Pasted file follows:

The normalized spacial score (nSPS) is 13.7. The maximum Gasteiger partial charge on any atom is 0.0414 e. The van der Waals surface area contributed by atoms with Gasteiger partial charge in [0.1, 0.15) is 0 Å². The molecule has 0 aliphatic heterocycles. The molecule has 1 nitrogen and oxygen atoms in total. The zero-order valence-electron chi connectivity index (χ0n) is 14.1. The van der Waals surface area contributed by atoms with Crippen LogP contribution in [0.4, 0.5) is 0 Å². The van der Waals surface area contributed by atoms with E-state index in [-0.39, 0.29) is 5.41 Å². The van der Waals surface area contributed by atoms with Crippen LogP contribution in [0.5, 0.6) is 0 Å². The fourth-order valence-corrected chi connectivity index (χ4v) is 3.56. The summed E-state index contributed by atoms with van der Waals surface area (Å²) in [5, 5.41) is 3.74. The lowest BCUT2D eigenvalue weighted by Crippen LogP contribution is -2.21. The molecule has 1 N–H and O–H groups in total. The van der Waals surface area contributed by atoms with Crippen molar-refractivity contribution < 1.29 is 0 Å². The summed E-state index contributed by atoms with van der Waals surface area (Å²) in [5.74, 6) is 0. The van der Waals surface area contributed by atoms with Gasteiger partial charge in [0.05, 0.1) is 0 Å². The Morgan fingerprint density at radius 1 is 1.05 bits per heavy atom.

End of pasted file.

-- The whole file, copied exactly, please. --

The normalized spacial score (nSPS) is 13.7. The maximum Gasteiger partial charge on any atom is 0.0414 e. The van der Waals surface area contributed by atoms with Gasteiger partial charge in [0.1, 0.15) is 0 Å². The molecule has 0 aliphatic heterocycles. The molecule has 1 nitrogen and oxygen atoms in total. The zero-order valence-electron chi connectivity index (χ0n) is 14.1. The van der Waals surface area contributed by atoms with Crippen LogP contribution in [0.4, 0.5) is 0 Å². The van der Waals surface area contributed by atoms with E-state index in [-0.39, 0.29) is 5.41 Å². The van der Waals surface area contributed by atoms with Crippen LogP contribution in [0.5, 0.6) is 0 Å². The fourth-order valence-corrected chi connectivity index (χ4v) is 3.56. The summed E-state index contributed by atoms with van der Waals surface area (Å²) in [5, 5.41) is 3.74. The lowest BCUT2D eigenvalue weighted by Crippen LogP contribution is -2.21. The molecule has 1 N–H and O–H groups in total. The van der Waals surface area contributed by atoms with Crippen molar-refractivity contribution < 1.29 is 0 Å². The summed E-state index contributed by atoms with van der Waals surface area (Å²) in [5.74, 6) is 0. The van der Waals surface area contributed by atoms with Gasteiger partial charge in [0.05, 0.1) is 0 Å². The Morgan fingerprint density at radius 1 is 1.05 bits per heavy atom.